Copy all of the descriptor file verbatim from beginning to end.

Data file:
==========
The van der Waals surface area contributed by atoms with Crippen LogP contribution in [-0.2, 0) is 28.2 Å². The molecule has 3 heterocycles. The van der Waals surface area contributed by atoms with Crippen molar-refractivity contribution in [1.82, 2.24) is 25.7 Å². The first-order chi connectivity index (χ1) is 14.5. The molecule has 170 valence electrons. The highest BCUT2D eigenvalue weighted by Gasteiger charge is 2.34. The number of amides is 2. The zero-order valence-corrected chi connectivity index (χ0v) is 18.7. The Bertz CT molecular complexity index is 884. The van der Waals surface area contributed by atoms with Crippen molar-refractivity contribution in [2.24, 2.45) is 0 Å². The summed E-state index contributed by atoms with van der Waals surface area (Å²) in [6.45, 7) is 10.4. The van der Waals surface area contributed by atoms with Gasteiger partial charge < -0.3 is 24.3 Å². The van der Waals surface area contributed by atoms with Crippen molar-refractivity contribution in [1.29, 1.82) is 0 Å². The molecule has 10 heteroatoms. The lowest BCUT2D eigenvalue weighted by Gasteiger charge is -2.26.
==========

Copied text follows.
The van der Waals surface area contributed by atoms with Crippen LogP contribution in [-0.2, 0) is 28.2 Å². The molecule has 3 heterocycles. The van der Waals surface area contributed by atoms with Crippen molar-refractivity contribution in [1.82, 2.24) is 25.7 Å². The first-order chi connectivity index (χ1) is 14.5. The molecule has 170 valence electrons. The highest BCUT2D eigenvalue weighted by Gasteiger charge is 2.34. The number of amides is 2. The zero-order valence-corrected chi connectivity index (χ0v) is 18.7. The Bertz CT molecular complexity index is 884. The van der Waals surface area contributed by atoms with Crippen molar-refractivity contribution in [2.24, 2.45) is 0 Å². The summed E-state index contributed by atoms with van der Waals surface area (Å²) in [6.45, 7) is 10.4. The van der Waals surface area contributed by atoms with Gasteiger partial charge < -0.3 is 24.3 Å². The van der Waals surface area contributed by atoms with Crippen molar-refractivity contribution in [1.29, 1.82) is 0 Å². The molecule has 10 heteroatoms. The lowest BCUT2D eigenvalue weighted by Gasteiger charge is -2.26.